Life & Culture

Review - Radical Revenge: Shame, Blame and the Urge for Retaliation

Renée Danziger is alert to the impulse towards revenge, which she regards as more or less universal, writes Stephen Frosh


Radical Revenge: Shame, Blame and the Urge for Retaliation,
By Renée Danziger
Free Association Books, £17.99
Reviewed by Stephen Frosh

Pour out Your wrath on the nations that do not acknowledge You,” we recite in the Passover Seder when we open the door to welcome Elijah, “for they have devoured Jacob and laid waste his habitation.”

This call for vengeance is not very popular among modern Jews and has spawned some torturous attempts at justification. Rabbi Sacks’s Haggadah rather extraordinarily claims that what is notable about it is its “restraint” and then goes on to comment on the Jewish commitment to justice, a neat reinterpretation that sidesteps the emotional tone of “Pour out Your wrath,” which is forged in the bitterness of suffering and aims at revenge.

Renée Danziger is a British Jewish psychoanalyst, the daughter of Holocaust survivors who moved their family back from the USA to Germany in the 1960s. For them, this was a constructive way of taking revenge: “You tried to kill us off, you tried to get rid of us, but you didn’t.” Perhaps this parental model is how Danziger manages to turn her “fascination with revenge” into a balanced, accessible, inquiring and instructive text.

She is alert to the impulse towards revenge, which she regards as more or less universal. However, the book is mainly about revenge that is extreme and destructive, or to use Danziger’s terminology, “radical” in being disproportionate to the offence against the revenger, in overriding any consideration of intentionality on the part of the “offender” and, most significantly, in ignoring culpability. What this last point means is that a characteristic of radical revenge is that the avenger pours out his wrath (almost all violent revengers are men and misogyny looms large) on people who are not responsible for whatever has hurt him; basically, victims of radical revenge tend to be blameworthy only in the revenger’s mind and not in reality at all.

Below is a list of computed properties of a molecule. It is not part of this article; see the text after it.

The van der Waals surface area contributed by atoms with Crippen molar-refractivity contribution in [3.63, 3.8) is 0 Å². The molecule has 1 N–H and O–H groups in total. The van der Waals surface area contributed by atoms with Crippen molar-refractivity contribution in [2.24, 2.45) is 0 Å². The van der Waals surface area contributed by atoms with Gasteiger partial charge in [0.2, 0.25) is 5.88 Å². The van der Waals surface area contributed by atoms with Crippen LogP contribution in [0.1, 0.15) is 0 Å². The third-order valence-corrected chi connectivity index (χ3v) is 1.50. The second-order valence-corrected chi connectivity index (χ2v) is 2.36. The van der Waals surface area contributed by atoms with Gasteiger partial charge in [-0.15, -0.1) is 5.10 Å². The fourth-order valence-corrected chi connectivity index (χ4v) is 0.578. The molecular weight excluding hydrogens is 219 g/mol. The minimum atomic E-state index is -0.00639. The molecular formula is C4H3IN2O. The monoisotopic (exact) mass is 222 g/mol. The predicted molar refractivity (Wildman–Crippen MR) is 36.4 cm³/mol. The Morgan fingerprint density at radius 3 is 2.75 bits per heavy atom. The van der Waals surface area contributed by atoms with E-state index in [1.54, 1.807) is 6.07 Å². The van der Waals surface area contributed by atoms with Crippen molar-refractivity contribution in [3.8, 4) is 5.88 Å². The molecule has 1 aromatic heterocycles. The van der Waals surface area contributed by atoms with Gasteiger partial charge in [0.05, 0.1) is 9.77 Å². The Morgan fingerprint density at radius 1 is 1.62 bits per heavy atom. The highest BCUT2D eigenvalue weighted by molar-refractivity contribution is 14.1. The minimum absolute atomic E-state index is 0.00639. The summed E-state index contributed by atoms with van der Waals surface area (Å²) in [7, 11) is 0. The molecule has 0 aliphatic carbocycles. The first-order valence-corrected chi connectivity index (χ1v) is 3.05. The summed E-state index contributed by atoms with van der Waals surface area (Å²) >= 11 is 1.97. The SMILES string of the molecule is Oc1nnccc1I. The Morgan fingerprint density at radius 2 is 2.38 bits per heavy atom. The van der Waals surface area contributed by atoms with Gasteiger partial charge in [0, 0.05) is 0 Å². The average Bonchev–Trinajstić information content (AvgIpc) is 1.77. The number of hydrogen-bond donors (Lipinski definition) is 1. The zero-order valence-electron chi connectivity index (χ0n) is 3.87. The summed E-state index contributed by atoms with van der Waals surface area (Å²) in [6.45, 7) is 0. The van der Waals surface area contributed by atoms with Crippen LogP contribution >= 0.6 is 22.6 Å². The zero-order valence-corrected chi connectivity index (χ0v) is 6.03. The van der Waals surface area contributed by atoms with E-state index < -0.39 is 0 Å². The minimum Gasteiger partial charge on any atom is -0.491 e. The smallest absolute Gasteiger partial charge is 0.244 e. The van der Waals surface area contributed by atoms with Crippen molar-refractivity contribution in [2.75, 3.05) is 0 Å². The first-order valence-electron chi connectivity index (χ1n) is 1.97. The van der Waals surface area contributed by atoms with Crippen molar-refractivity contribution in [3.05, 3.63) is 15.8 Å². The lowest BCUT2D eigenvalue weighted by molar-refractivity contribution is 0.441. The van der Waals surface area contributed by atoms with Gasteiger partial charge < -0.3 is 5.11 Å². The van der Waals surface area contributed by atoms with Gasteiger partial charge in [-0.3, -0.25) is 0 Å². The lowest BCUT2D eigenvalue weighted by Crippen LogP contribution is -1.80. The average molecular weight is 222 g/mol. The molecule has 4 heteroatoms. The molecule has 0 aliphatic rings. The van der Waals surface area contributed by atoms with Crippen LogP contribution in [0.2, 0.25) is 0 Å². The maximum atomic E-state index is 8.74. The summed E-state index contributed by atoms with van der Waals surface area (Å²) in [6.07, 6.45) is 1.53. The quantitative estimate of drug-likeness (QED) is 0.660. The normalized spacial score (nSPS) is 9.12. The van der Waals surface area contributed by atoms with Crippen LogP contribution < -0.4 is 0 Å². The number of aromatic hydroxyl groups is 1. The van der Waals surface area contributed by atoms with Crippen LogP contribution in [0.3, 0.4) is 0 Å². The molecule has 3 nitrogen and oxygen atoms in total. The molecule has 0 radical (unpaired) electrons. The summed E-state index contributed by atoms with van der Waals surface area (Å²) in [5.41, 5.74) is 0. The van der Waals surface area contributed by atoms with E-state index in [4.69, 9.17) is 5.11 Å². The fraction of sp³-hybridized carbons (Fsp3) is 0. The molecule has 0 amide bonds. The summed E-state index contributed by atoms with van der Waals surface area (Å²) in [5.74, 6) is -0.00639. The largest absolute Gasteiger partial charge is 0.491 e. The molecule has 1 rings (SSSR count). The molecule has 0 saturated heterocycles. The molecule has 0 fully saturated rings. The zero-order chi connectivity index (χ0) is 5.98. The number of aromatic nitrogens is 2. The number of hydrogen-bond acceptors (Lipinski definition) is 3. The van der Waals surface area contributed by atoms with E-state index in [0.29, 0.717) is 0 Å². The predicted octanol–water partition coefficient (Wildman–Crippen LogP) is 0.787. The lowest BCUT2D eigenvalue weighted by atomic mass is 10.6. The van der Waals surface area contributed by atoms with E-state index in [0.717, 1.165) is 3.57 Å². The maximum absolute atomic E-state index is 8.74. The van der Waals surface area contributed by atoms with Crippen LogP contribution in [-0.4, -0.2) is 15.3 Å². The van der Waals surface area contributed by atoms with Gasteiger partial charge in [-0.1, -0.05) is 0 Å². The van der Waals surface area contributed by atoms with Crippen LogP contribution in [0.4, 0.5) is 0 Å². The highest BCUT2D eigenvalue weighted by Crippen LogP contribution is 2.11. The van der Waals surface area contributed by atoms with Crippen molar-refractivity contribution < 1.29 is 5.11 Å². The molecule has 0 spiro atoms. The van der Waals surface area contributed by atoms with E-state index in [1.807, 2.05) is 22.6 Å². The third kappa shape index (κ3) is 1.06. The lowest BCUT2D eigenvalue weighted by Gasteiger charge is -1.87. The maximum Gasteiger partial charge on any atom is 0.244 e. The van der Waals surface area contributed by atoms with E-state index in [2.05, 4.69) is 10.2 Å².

Danziger’s short book examines radical revenge in three main areas, each given a clear and lively treatment that shows a psychoanalytic sensitivity without getting overly technical. These areas are mass shootings, cyber revenge and what she calls “Groups and Radical revenge”, which is largely about how Ex-President Trump mobilised hatred and frustration in his supporters and directed it against targets marked out particularly by race.

In this chapter, Danziger is impressed by the suggestibility of the mass; the earlier chapters deal more with the psychology of individuals affected by shame, envy and resentment in particular social contexts that promote radical revenge (the easy availability of guns in America; the anonymity mixed with extremity that characterises cyberspace).

There is also a more optimistic chapter in which examples are given of people who suffered real hurts and managed to find socially constructive ways of gaining revenge on their tormentors. These people are impressive, but raise a problem, at least for me. Their approach to revenge is what we should hope for and is as different as can be from the shooters and cyber stalkers and tyrants of the previous chapters. But their revenge is a bit dissatisfying: emotionally and unreasonably, there is something to be said for “Pour out Your wrath.”

Stephen Frosh’s most recent book is ‘Those who come after: Postmemory, Acknowledgement and Forgiveness’, (Palgrave, 2019).

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